Infantile neuroaxonal dystrophy (INAD) is a rare inherited disorder affecting the nerve axons (which are responsible for conducting messages) in the brain and other parts of the body, causing a progressive loss of vision and of physical and mental skills.
What is the cause?
INAD is caused by an abnormal build-up of substances in the nerves throughout the brain and body, which prevents them working properly. These deposits (sometimes called spheroid bodies, because of their appearance under the microscope) are found particularly in the nerve endings going to muscles, skin and conjunctiva (around the eyes).
It is not certain how or why these deposits build up on the nerves, but it is likely that the normal process whereby the body clears unwanted chemicals is not working properly, due to the gene responsible for this action being faulty.
How is it diagnosed?
Until recently, the diagnosis could only be made by examining a piece of skin or conjunctiva under a microscope, and confirming the presence of the ‘spheroid bodies’ in the nerve axons contained within it. Spheroid bodies are found in other related, but different, disorders, but the symptoms the children have, and the age at which they appear, confirm the diagnosis.
Commonly now, testing of the PLA2G6 gene on a blood sample will be done first, and may confirm the diagnosis without the need for the biopsies.
Does it have an alternative name?
In the 1950’s, Dr Seitelberger described the disorder and it is still sometimes known as Seitelberger’s disease.
Is it inherited?
INAD is an autosomal recessive disorder. This means that both parents are carriers of the disease.
Human beings have about 30,000 to 40,000 different genes, each of which has a function in making an individual person. The genes are arranged in pairs (one of the pair from each parent) on 23 chromosomes. Inevitably, some of these genes are faulty.
A normal gene can overcome a faulty one, but if both genes in the pair are faulty, the genetic instructions cannot work. Most people carry different faulty genes, but in INAD (and other recessive conditions) parents, though healthy themselves, carry the same faulty genes, and risk passing them on to their children. Each pregnancy carries:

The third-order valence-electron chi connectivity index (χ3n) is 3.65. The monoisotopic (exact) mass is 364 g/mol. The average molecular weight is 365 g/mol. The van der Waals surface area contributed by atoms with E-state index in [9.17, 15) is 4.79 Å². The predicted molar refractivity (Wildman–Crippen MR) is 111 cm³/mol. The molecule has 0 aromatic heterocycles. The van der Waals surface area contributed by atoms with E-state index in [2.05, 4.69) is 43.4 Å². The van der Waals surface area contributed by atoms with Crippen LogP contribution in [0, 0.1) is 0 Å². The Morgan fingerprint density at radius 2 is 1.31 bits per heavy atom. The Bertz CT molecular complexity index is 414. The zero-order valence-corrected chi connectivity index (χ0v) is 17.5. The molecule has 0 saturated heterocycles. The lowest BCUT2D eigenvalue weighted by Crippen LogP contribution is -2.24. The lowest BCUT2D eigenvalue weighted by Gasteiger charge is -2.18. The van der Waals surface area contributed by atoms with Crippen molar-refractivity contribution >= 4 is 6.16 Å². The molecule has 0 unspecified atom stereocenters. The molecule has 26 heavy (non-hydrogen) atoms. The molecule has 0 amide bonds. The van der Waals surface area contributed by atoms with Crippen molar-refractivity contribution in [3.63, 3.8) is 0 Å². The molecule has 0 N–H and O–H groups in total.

- a 25 per cent chance of the child being affected
- a 75 per cent chance of the child not being affected
Is prenatal testing available?
Due to recent advances in genetic studies, prenatal testing for INAD is now usually possible if the PLA2G6 gene has been found in the affected child.
How common is it?
This is uncertain, but the incidence is likely to be less than 1:200,000.
How does the disease progress?
The infant’s development starts to slow down between the ages of six months and two years. Over the following years they will lose skills previously learned and vision will become increasingly impaired and, eventually, lost. Nystagmus (rapid, wobbly eye movements) and squints may be the first signs of this.
They will become hypotonic (floppy), especially in the legs and body (more so than in the arms). Over the course of several years, the child becomes as dependent as a newborn baby again, often physically very stiff (spastic) and eventually loses all understanding or real awareness of their surroundings.
The condition is not a painful one and the child will be unaware of what is happening in the later stages of the disease. The brain’s control of the muscles responsible for chewing, coughing, swallowing and so on eventually becomes affected, so that assistance with a feeding tube may be needed, and chestiness will develop and may lead to infections and increasing physical weakness.
Eventually the combination of the diseased brain and physical weakness becomes too great to sustain life, and death usually occurs between the ages of five to ten years. Parents and carers will be aware of the child’s increasing frailty, and death is usually relatively peaceful and expected when the time comes.
Is there any treatment?
Although there is no treatment yet available that can stop the disease, every effort is made to treat the symptoms as they occur. Drugs can be given to treat infections; pain relief and sedative drugs can be given if required, and feeding can be assisted.
Physiotherapists and others can advise parents on positioning, seating and exercising the limbs to maintain comfort. Teachers for the visually impaired will be able to give advice as to how to help the child make use of the vision they have and how best to help stimulate them in ways that do not depend on vision. Specialist schooling will be required and it will be important for the child to have this stimulating environment and social contact and, indeed, for the parents to have some time for themselves and other members of the family and friends.
Though not scientifically proven, many children gain some symptomatic relief from some of the complementary therapies such as cranial osteopathy and massage.
Is any research being done?
Research is progressing in various areas concerning degenerative neurological disorders, and with the discovery of the PLA2G6 gene mutation, it is hoped that, in time, understanding of what the gene does will advance, with the eventual hope of gene therapy.
Sadly therefore, any treatment that could stop or reverse the disease process is unlikely to be discovered quickly enough to help children already affected. Your neurologist and information available from the support group can keep you informed of research progress.
Ref: 2012F0701 July 2012
Compiled by the Neurology Liaison Nurse Specialist in collaboration with the Child and Family Information Group